As they did in 1948 when they struck down the state ban on interracial marriage twenty years ahead of the rest of the nation, the California Supreme Court today declared that it was a violation of basic civil rights to deny gay Californians the right to marry members of the same sex.
Formal arguments in the case were set aside and the court went directly to questioning witnesses and attorneys for several days, as justices attempted to weigh the validity of the gay marriage ban in California's Proposition 22 against the rights protections in the California state constitution. Arguments against gay marriage included appeals to tradition and that civil unions were sufficient as a separate but equal alternative and that heterosexual marriage was somehow diminished by the existence of gay marriage. The court seemed more persuaded by the argument that if marriage was a right it should be a right applied exactly equally to all, regardless of gender or sexual preference.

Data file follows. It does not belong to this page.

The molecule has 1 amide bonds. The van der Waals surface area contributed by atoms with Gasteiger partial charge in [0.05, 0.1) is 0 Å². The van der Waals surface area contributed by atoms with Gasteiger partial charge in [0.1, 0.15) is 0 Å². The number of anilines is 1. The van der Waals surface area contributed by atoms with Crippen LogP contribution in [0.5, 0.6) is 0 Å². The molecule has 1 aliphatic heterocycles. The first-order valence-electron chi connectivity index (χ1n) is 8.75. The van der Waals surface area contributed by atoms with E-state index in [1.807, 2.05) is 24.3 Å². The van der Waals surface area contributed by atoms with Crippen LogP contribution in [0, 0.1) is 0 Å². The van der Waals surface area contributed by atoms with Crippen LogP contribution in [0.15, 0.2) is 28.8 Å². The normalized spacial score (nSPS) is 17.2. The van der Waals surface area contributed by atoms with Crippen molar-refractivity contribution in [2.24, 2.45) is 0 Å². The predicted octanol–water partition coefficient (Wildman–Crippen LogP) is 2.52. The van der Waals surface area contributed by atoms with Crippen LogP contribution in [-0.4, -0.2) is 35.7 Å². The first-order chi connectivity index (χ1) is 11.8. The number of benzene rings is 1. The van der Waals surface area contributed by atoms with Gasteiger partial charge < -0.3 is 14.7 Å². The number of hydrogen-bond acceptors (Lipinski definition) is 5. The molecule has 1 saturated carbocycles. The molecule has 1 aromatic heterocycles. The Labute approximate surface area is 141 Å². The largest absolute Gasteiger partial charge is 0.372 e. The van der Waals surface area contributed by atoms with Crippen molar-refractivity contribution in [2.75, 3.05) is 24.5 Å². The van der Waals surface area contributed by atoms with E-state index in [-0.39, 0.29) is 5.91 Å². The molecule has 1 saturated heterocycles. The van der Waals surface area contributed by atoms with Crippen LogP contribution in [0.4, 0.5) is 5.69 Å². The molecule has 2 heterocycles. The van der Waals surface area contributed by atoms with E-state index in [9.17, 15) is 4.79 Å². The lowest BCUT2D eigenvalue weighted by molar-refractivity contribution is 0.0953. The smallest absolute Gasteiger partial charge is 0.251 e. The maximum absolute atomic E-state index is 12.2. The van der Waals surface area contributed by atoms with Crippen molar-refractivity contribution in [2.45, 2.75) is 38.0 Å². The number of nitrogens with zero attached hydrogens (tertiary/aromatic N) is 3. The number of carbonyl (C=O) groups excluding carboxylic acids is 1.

In their decision, the court made specific comparisons to their prior ruling on interracial marriage in Perez vs. Sharp, which rejected tradition and established the "fundamental constitutional right to marry". On this basis they ruled that a separate status for gay unions could never be truly equal to marriage, concluding:
retaining the designation of marriage exclusively for opposite-sex couples and providing only a separate and distinct designation for same-sex couples may well have the effect of perpetuating a more general premise — now emphatically rejected by this state — that gay individuals and same-sex couples are in some respects “second-class citizens” who may, under the law, be treated differently from, and less favorably than, heterosexual individuals or opposite-sex couples.
The California decision is far more meaningful than just an instance of a group of justices legislating morality from the bench. Governor Schwarzenegger had vetoed state legislation to legalize gay marriage, leaving the decision up to the court, but agreeing to sign such legislation if the court approved it. Now that they have acted, the road is clear for the passage of a statewide law supporting gay marriage which would make California the first and only state to authorize gay marriage legislatively.